In swine breeding, genetic selection is mostly performed in the nucleus to improve the performance of crossbred animals at the commercial level. However, the expression of immune-related traits is limited in the nucleus herds due to the high biosecurity. Thus, only when the animals are introduced to the commercial farms, they are mostly exposed to pathogens and other stressors, allowing the expression of such traits.
Therefore, selecting animals for immune-related traits depends on collecting crossbred data at the commercial level. The inclusion of phenotypic data from crossbred performance for selection of purebreds is known as combined crossbred and purebred selection. However, this requires crossbred animals to have pedigree information, which is not common in swine production. This issue could be overcome by genotyping individuals at the commercial level (Dekkers, 2007). This, in turn, allows producers to optimize the profitability by selecting key traits to improve crossbred performance and optimize strategic breeding decisions (Figure 1).
Reproductive performance is a key component contributing to the success of the swine industry. One strategy used in the industry to improve litter size is through the genetic selection for purebred performance. However, reproductive traits are very influenced by the environment and little explained by genetics (about 10%), creating challenges for rapid genetic improvement in litter size traits.
Also, animals that perform better at the nucleus environment do not necessarily have the best performance in the commercial herds. This happens because the genetic correlation between purebred (nucleus) and crossbred (commercial) performance is expected to be less than unit (Wientjes and Calus, 2017). Thus, an indicator trait of reproductive performance collected at the commercial level, such as antibody response to porcine reproductive and respiratory syndrome, could be used to obtain faster genetic progress on reproductive performance in sows.
Antibody response to PRRS virus has been shown to be a potential trait for selection for PRRS sows. Serão et al. (2014) reported that antibody response to PRRSV outbreak is highly heritable (45%). In addition, they showed that selection for increased antibody to PRRSV is expected to increase the number born alive and decrease number of stillborn in PRRSV-infected sows, since these two traits are highly genetically correlated with antibody response to PRRSV, with correlations of 0.72 and -0.73, respectively. However, waiting for PRRS outbreaks to occur in nucleus herds limits the use of this trait for routine selection purposes. Therefore, we have recently shown that if this relationship between antibody response to PRRSV and reproductive performance would also be favorable in non-infected commercial pigs by evaluating antibody response to PRRSV in vaccinated crossbred gilts (Sanglard et al., 2020).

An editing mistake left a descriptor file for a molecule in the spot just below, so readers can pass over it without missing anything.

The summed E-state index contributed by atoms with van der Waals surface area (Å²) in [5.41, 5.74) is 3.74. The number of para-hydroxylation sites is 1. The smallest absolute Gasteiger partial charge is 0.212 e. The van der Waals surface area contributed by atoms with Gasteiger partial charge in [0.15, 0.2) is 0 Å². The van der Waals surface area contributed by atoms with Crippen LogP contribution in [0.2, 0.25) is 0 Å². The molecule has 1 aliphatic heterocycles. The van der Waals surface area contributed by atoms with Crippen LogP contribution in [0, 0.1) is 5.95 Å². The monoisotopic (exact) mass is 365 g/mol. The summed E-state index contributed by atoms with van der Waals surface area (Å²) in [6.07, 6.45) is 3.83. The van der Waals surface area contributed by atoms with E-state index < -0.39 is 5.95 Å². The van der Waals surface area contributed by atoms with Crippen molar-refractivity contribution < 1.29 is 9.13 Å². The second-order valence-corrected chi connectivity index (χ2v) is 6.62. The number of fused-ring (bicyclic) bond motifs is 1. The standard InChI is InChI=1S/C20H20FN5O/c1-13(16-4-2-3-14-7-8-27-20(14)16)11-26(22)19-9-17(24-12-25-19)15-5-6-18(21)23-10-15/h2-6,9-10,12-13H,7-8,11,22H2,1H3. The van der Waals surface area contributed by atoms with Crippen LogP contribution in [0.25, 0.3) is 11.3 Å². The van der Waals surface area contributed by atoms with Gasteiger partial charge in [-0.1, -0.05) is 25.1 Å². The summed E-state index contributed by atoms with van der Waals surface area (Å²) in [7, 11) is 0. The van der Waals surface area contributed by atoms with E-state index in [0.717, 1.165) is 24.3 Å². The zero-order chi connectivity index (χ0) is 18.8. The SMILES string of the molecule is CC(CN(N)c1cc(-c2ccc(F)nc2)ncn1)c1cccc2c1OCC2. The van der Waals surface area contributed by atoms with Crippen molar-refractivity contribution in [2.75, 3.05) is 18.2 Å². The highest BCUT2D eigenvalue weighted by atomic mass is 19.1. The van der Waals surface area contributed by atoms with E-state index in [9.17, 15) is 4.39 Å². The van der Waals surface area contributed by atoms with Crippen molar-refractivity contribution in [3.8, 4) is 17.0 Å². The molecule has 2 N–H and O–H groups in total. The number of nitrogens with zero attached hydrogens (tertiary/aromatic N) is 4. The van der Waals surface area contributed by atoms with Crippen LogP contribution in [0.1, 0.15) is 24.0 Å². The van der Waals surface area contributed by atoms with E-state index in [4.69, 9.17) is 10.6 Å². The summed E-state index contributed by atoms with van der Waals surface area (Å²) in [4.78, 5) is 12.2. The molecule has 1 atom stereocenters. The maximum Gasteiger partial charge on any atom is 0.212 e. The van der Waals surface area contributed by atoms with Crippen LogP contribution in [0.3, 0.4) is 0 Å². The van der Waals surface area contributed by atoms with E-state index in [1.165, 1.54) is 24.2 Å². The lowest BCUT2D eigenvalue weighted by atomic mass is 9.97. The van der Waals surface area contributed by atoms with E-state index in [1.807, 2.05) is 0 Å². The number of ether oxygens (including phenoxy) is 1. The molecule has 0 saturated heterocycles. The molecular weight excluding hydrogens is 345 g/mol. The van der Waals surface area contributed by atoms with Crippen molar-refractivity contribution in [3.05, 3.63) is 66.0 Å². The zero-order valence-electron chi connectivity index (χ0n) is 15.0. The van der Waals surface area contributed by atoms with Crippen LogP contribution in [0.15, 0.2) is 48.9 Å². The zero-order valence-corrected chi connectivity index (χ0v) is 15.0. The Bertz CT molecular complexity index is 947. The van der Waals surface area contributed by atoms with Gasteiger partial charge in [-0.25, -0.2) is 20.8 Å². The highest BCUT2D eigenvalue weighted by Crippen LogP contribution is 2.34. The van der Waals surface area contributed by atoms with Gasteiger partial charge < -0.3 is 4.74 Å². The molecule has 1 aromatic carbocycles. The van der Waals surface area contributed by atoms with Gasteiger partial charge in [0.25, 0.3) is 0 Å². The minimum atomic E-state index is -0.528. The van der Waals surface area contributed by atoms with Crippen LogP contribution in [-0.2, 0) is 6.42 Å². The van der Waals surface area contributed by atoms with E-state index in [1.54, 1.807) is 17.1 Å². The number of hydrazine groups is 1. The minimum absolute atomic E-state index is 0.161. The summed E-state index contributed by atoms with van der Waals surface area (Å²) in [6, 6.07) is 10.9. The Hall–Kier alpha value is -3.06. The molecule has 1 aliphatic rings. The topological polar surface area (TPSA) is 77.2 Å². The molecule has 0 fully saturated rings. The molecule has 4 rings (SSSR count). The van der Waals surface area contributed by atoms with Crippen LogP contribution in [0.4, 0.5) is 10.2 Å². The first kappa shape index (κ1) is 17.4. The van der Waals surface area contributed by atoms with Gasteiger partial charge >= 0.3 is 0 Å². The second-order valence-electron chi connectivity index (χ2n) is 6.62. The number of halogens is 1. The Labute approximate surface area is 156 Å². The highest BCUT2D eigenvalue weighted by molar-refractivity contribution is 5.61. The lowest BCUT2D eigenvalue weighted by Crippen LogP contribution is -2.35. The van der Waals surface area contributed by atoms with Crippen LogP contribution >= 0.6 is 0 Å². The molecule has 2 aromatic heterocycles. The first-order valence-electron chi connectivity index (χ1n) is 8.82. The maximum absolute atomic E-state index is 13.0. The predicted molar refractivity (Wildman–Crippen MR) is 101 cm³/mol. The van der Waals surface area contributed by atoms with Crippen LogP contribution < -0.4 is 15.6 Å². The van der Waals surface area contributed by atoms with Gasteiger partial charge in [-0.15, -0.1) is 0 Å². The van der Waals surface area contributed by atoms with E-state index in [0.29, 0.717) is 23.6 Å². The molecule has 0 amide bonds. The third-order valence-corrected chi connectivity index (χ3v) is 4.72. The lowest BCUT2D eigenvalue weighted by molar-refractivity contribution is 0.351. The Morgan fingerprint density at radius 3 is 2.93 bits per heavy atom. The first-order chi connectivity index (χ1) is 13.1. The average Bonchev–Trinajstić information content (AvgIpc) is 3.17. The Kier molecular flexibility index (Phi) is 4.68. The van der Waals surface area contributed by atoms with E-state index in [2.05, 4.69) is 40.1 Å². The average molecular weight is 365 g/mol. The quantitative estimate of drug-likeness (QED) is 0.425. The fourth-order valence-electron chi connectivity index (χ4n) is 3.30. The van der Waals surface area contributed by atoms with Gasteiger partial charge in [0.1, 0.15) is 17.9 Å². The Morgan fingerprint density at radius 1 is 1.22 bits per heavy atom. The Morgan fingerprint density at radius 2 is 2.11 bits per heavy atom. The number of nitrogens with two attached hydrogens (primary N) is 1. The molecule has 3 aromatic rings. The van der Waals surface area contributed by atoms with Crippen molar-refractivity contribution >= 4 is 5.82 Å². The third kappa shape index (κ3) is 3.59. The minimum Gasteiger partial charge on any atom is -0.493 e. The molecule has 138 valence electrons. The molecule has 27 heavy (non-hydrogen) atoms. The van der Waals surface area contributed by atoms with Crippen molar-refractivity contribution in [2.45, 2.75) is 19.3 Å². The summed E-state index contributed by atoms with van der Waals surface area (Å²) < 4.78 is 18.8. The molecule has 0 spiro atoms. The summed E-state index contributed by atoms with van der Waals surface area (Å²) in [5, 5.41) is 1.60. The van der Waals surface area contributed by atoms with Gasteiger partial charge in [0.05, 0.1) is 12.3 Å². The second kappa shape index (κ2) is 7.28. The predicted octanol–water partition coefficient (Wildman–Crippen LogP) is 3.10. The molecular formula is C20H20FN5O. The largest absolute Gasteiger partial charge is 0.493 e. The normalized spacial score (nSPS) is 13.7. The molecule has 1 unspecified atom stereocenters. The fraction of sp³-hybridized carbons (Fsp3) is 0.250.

To investigate the genetic relationship between antibody response to PRRSV vaccination and litter size in commercial sows, data from two commercial farms in North Carolina were used in the study, including 906 F1 (Landrace x Large White) replacement gilts. The animals were vaccinated (139 ± 17-days-old) with a commercial modified live PRRSV vaccine, and blood samples were collected (approximately 50 days after vaccination) for measurement of antibody response against PRRSV and genotyping.
A subset of 811 animals had reproductive performance recorded for up to three parities from January 2018 to December 2018 for the following litter size traits: number born alive, number still born, number born mummified, number of piglets weaned, number of pre-weaning mortality, number born dead (NSB + MUM), and total number born (NBA + NBD).
First, analysis was conducted to investigate the heritability of antibody response to PRRSV vaccination. Our results confirm that this trait is also highly heritable (34%) and, thus, a good candidate to be used as an indicator trait to obtain substantial genetic progress during selection.
Further, we investigated the relationship between the antibody response to PRRSV vaccination and litter size traits in commercial crossbred sows. High favorable genetic correlation was found with number born alive at Parity 1 (0.61), pre-weaning mortality at Parity 2 (-0.70), NSB at Parity 3 (-0.84) and MUM at Parity 3 (-0.83). The genetic correlation with the other traits were not as strong, although they were all in the favorable direction. In other words, increased antibody response to PRRSV would improve reproductive performance.
Finally, we demonstrated that indirect genetic gain on reproductive performance using antibody response to PRRSV vaccination was about 8% NBA, 72% PWM, 53% NSB and 49% MUM more efficient than the genetic gain when selecting directly over reproductive traits at the commercial level in 10 generations (Figure 2).
For this purpose, we performed simulations to estimate the genetic gain in both scenarios. It is important to note that the calculations of efficiency are simplistic, as in reality, animals are selected using an index with different economic weights. Therefore, a more comprehensive simulation is needed in follow-up studies including costs associated with vaccination, antibody measurements and genotyping.
In summary, combined crossbred and purebred selection has been shown to improve the performance of crossbred commercial individuals. Traits not expressed in the nucleus, such as immune-related traits, can be especially benefitted by this strategy. Thus, the measurement of antibody response to PRRSV vaccination in commercial herds could be a feasible strategy to obtain an indirect genetic improvement of reproductive performance in commercial crossbred and purebred sows.